It’s always exciting to announce a new team member, especially one that brings so much experience and breadth of talent to the IRONCLAD team. That’s how I feel about Amy Wieser Willson. While Amy might seem like a new face to the IRONCLAD team, she is anything but new. Amy joined us full time in January 2014, but she has worked with IRONCLAD off and on in a contract and part-time capacity for the past four years. In fact, Amy has been involved in projects for nearly every client before becoming a full-time member of the IRONCLAD team. We’re so pleased to add her as our vice president of client services. (more…)
Archives for Marketing Insight
So you need to design a logo. You want an awesome, market-stealing, show-stopping, kick-butt logo. Where do you start? How will you get from no or old logo to awesome logo? DON’T PANIC! With IRONCLAD’s foolproof process, we’ll help take your logo from zero to hero and provide brand identity that will surely steal the show.
Know the Client. A logo needs to be a true reflection of your organization’s core values, so we kick off the design with a heart-to-heart. We ask lots of questions to learn as much as we can about the company culture, core values, the way you do business, etc. We find out what you want your visual identity to convey to your target markets, then use this message to think of adjectives or phrases that describe the feelings the brand will communicate. This helps build theme and style ideas.
Get to know IRONCLAD graphic designer Sarah Roberts. Odd cottage cheese/jello concoctions and phone choices aside, she believes in doing more of what makes you awesome.
Imagine sitting in a grand hall with a capacity of more than 500 people surrounded by manufacturers, editors, ad reps and agencies. We all wait anxiously to hear from industry professionals and absorb the wealth of knowledge as they share the latest industry trends. Tradeshow season is approaching quicker than we think and getting people to your booth can be overwhelming without the added pressure of 2014 CONEXPO-CON/AGG.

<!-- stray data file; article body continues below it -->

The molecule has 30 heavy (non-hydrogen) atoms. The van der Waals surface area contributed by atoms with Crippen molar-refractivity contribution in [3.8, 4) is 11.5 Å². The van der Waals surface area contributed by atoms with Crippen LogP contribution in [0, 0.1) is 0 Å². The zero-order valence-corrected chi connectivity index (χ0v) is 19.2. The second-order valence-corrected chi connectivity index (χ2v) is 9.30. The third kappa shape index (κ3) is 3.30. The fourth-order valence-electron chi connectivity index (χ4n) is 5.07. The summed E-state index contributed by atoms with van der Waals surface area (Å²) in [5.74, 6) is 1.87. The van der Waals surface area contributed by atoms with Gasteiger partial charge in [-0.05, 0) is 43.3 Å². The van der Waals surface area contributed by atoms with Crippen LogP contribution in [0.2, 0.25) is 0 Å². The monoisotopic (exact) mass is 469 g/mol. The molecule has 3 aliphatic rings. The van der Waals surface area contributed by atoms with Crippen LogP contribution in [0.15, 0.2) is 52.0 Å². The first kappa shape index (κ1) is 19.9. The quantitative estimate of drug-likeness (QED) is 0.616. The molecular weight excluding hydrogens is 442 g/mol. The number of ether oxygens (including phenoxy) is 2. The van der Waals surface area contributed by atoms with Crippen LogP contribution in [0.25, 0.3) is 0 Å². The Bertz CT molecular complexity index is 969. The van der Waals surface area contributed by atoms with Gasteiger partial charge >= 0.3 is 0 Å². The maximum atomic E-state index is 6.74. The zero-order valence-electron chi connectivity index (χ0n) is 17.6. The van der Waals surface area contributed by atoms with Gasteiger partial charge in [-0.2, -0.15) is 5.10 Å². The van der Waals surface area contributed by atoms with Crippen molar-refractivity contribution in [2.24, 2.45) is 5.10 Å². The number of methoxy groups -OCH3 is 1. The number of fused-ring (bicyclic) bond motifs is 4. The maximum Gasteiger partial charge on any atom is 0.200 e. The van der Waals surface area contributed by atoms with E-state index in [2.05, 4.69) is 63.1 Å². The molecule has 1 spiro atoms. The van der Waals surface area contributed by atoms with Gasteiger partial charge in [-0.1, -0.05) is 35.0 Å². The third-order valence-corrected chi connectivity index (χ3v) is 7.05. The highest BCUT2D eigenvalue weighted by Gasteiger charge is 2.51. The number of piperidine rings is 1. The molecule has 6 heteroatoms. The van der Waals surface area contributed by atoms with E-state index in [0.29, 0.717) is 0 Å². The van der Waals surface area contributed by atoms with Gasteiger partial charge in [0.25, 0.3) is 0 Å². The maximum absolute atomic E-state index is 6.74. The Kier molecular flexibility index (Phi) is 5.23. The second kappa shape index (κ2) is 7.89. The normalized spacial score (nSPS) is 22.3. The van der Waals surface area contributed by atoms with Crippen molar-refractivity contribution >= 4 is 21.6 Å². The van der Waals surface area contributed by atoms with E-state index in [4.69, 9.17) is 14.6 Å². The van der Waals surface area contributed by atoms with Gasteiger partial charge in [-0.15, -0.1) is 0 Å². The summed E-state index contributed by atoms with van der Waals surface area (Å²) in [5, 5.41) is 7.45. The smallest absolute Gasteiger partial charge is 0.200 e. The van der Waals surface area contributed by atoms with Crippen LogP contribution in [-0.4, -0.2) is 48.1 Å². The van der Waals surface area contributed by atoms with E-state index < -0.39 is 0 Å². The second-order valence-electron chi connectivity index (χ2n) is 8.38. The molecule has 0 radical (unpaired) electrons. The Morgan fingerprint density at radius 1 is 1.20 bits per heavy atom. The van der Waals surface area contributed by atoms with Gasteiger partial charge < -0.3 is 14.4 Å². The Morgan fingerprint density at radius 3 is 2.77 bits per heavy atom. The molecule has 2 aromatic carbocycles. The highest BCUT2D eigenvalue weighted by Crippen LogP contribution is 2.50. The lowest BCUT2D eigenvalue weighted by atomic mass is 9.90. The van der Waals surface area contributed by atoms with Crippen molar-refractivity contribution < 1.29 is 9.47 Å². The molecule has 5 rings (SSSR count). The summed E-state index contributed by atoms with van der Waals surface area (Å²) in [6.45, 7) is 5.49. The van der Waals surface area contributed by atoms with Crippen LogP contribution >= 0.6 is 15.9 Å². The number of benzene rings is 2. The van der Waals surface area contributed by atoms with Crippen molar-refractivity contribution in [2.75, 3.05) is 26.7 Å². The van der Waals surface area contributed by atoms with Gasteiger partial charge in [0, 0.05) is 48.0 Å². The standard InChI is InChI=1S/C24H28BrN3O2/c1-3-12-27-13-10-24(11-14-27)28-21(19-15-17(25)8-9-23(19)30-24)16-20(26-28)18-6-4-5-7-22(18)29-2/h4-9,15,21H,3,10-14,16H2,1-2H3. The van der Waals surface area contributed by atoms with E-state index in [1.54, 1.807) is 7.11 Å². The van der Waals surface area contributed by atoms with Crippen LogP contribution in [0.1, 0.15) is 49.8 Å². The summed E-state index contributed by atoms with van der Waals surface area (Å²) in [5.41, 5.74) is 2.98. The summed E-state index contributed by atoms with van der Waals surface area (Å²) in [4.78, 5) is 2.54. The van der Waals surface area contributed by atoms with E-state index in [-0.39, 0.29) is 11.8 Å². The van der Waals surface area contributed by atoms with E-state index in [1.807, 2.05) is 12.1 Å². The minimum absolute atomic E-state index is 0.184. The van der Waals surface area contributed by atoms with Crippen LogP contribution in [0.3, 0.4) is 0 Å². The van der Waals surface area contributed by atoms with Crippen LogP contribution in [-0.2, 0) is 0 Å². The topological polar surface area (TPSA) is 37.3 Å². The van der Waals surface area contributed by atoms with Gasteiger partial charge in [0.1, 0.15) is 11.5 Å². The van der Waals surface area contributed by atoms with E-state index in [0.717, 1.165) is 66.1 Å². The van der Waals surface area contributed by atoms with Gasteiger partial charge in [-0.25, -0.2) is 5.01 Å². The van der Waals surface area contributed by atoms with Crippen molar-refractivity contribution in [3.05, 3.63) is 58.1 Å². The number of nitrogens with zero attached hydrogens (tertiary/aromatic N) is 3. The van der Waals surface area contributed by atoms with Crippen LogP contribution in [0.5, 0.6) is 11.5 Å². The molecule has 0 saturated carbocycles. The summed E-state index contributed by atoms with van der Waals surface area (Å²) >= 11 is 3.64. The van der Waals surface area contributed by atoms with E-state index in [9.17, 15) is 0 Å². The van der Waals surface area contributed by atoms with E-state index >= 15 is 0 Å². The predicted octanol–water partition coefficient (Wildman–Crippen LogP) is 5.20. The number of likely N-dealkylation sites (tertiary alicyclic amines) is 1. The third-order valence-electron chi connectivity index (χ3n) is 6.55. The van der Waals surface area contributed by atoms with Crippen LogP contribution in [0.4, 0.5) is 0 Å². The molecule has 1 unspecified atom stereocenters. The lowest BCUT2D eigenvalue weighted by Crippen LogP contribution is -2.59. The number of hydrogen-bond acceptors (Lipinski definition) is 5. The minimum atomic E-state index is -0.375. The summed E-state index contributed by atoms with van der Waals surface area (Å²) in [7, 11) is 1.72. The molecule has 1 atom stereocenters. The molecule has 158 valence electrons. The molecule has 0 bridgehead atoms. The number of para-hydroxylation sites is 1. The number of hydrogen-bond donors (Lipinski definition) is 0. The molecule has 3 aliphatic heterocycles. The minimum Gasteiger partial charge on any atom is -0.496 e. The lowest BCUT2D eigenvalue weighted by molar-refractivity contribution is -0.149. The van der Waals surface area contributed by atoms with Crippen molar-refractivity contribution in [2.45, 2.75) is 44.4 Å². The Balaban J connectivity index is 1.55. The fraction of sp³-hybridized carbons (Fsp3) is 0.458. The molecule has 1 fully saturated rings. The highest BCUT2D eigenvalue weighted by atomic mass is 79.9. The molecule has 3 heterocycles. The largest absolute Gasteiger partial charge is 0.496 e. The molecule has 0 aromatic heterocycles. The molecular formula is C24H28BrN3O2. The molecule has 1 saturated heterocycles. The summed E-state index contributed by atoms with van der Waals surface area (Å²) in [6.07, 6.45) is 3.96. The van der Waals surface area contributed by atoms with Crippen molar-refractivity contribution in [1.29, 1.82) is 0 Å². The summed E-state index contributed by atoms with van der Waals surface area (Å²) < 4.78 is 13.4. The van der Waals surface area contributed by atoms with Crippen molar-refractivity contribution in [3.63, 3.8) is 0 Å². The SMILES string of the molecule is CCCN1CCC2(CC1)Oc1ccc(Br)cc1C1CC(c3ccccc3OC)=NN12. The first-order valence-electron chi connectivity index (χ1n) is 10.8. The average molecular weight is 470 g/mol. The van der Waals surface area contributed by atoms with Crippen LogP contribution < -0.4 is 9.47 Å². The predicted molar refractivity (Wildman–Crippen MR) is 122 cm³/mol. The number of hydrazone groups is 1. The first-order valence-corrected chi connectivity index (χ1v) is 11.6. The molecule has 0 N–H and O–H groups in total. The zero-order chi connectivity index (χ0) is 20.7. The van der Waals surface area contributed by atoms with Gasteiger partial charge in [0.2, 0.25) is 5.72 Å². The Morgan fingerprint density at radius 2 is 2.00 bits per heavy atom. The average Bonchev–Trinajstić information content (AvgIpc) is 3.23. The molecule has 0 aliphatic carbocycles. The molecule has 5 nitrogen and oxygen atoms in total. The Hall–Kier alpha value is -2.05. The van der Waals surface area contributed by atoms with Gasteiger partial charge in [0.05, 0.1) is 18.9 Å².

Back in May, my colleague Laura and I headed out to Chicago to the Association of Equipment Manufacturers conference and got the scoop on CONEXPO-CON/AGG with a run down of what to expect for the 2014 show. A variety of speakers and panelists spent the day giving their advice and insight on the different tools and strategies to make for a successful show.
It can make your head spin trying to tackle a tradeshow of this size, or any tradeshow for that matter. Fear not. With a little strategy, preparation and a dash of creativity, you can and will make the best out of your tradeshow season. Here are a few tips to help you along the way. (more…)
With every new and exciting electronic gadget that comes along, our culture seems to be shifting away from pen and paper to be in front of a screen. We use them at work, in our vehicles and for social interaction. We even bring these gadgets into our bedrooms at night to quickly glance through our emails or watch one more cute puppy video before we turn out our bedroom lamp. But even in a digital world, there is still something to be said about receiving a tangible piece of direct mail.
In the interest of full disclosure, I am a designer and with that comes my love of paper. It’s the excitement of a brand new swatch book, the feel of the grain, the smell of the ink when samples come fresh off the press. Although not everyone shares my sometimes-exaggerated appreciation of paper, I found a few people who do. I recently (more…)
I love the freedom of advertising. How many careers actually encourage their employees to catch up on their creativity, catchy puns and Facebook posting ideas? Not many. It is a bonus knowing that these activities help businesses reach out to their audiences in a meaningful way, ultimately helping them become successful, sought-after businesses.
However, my curiosity and possible career routes had both grown over the years, so I needed a final shove to become fully dedicated to this field.
I looked to my role model, my mother, to help me decide which career path to take. This woman not only brought me into the world, she is someone who has seen and supported me through it all. You see, my mother is the “how does she do it?” kind of awesome. And you’ll come to see why I have these bragging rights. (more…)
Never have there been more options for designing a website, from the $5.99/month services to open-source, blog-like platforms to fully custom-programmed behemoths. You can get great results regardless of which direction you go, so a little research is required to see what meets your immediate and future needs. You may run into developers that call WordPress and similar sites little more than glorified blogs. But while many of them began life as blog platforms, they have since grown into more complete CMS solutions.